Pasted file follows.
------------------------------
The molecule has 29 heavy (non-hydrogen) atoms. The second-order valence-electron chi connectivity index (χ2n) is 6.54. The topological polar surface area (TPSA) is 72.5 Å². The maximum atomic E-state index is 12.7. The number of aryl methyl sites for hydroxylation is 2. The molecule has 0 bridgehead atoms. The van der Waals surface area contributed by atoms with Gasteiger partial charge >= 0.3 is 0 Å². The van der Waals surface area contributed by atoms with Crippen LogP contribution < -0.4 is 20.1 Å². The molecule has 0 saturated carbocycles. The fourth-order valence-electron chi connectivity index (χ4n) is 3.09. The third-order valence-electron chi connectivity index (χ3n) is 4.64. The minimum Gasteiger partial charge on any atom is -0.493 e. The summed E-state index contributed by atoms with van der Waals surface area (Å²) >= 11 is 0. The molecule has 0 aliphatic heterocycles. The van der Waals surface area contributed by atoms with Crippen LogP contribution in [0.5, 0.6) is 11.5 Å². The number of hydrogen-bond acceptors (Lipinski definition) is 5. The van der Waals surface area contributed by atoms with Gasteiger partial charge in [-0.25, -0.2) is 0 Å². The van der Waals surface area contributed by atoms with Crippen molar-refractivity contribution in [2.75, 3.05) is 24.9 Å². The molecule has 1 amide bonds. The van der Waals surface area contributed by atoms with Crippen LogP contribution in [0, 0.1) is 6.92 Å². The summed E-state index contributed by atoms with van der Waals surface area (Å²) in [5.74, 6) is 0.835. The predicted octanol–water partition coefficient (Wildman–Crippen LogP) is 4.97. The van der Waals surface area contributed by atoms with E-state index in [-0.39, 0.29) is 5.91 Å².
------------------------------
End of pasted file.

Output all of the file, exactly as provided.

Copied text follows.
The molecule has 29 heavy (non-hydrogen) atoms. The second-order valence-electron chi connectivity index (χ2n) is 6.54. The topological polar surface area (TPSA) is 72.5 Å². The maximum atomic E-state index is 12.7. The number of aryl methyl sites for hydroxylation is 2. The molecule has 0 bridgehead atoms. The van der Waals surface area contributed by atoms with Gasteiger partial charge >= 0.3 is 0 Å². The van der Waals surface area contributed by atoms with Crippen LogP contribution < -0.4 is 20.1 Å². The molecule has 0 saturated carbocycles. The fourth-order valence-electron chi connectivity index (χ4n) is 3.09. The third-order valence-electron chi connectivity index (χ3n) is 4.64. The minimum Gasteiger partial charge on any atom is -0.493 e. The summed E-state index contributed by atoms with van der Waals surface area (Å²) >= 11 is 0. The molecule has 0 aliphatic heterocycles. The van der Waals surface area contributed by atoms with Crippen LogP contribution in [0.5, 0.6) is 11.5 Å². The number of hydrogen-bond acceptors (Lipinski definition) is 5. The van der Waals surface area contributed by atoms with Gasteiger partial charge in [-0.25, -0.2) is 0 Å². The van der Waals surface area contributed by atoms with Crippen molar-refractivity contribution in [2.75, 3.05) is 24.9 Å². The molecule has 1 amide bonds. The van der Waals surface area contributed by atoms with Crippen LogP contribution in [0, 0.1) is 6.92 Å². The summed E-state index contributed by atoms with van der Waals surface area (Å²) in [5.74, 6) is 0.835. The predicted octanol–water partition coefficient (Wildman–Crippen LogP) is 4.97. The van der Waals surface area contributed by atoms with E-state index in [-0.39, 0.29) is 5.91 Å².